Stress & Gut Microbiome
The Human Genome Project revealed that the human body is the habitat of microbial symbionts ten-times more in number than Homo sapiens cells. The recognition of the complex interactional environment between the human and our symbiotic microflora led researchers to name this the 'human microbiome'. In the human gut, the microbiome directly influences biochemical, physiological and immunological pathways and is the first line of resistance to various diseases.
Traveling can act as an environmental stress causing changes in the microbiome composition or its gene expression. This may lead to the transient (as in travelers' diarrhea) or permanent dominance of pathogenic gut bacteria. Recently, it was shown that exposure to a social stressor altered the composition of the intestinal microbiome, indicating stressor-induced immunomodulation. It was demonstrated that stressor exposure changes the stability of the microflora and leads to bacterial translocation. Circulating levels of IL-6 and MCP-1 increased with stressor exposure and these increases were significantly and positively correlated to changes in three bacterial genera (i.e., Coprococcus, Pseudobutyrivibrio and Dorea) in the cecum. This suggested that the microbiome somehow contributed to stressor-induced immunoenhancement. To test the theory, in follow-up experiments, mice were treated with an antibiotic cocktail to determine whether reducing microflora would annul this stressor-induced increase in circulating cytokines. In the antibiotic-treated mice, exposure to the same stressor failed to increase IL-6 and MCP-1 confirming that intestinal microflora were necessary for the observed increase in circulating cytokines.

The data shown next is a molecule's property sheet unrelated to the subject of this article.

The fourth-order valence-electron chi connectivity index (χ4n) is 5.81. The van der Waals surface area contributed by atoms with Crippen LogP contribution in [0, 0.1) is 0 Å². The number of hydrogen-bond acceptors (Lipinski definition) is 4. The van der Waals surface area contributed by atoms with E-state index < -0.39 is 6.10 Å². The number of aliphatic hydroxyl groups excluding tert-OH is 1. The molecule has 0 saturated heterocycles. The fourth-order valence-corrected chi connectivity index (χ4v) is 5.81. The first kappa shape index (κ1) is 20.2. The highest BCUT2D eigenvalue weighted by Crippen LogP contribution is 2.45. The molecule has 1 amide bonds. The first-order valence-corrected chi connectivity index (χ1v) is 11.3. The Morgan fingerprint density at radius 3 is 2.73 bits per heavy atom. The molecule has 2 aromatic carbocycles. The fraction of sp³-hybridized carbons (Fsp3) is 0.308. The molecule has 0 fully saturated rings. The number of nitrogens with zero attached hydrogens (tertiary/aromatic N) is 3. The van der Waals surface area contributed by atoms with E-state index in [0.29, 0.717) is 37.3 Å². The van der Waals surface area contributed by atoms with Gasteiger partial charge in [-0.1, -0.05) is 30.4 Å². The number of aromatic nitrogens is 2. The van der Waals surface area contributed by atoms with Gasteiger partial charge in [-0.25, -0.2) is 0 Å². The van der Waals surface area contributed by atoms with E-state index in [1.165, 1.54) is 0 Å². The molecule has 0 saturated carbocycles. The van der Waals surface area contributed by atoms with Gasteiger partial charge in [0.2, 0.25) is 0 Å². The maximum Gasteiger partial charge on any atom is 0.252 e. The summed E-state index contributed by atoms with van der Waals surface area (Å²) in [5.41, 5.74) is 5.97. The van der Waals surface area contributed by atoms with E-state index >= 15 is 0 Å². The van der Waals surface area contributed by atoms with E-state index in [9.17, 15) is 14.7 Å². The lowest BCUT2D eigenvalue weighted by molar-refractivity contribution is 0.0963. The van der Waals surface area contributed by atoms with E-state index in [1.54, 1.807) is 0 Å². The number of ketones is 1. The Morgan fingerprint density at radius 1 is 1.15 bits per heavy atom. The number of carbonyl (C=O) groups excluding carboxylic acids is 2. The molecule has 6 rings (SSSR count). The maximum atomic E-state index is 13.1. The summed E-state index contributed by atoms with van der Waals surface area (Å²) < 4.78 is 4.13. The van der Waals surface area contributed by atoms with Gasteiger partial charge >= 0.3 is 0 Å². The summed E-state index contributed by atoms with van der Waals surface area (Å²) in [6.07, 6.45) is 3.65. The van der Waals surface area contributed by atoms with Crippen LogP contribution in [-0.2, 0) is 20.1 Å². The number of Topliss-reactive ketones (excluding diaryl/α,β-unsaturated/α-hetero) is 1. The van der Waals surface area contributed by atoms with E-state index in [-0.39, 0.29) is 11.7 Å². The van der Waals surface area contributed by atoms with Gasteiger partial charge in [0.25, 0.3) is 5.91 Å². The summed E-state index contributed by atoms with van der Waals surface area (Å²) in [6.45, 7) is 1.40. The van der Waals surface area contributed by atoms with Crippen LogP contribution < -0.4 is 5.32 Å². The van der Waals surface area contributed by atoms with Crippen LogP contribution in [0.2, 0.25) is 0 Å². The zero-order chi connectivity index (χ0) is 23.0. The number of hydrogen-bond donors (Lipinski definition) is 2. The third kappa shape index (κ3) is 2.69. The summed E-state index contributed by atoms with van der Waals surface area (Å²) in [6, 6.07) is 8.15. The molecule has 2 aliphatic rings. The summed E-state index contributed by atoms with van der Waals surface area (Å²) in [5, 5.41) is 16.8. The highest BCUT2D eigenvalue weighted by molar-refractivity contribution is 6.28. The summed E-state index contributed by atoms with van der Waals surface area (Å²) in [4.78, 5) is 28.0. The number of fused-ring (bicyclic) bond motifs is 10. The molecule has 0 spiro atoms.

Future Microbiol. 2012;7(9):1037-1046. © 2012 Future Medicine Ltd.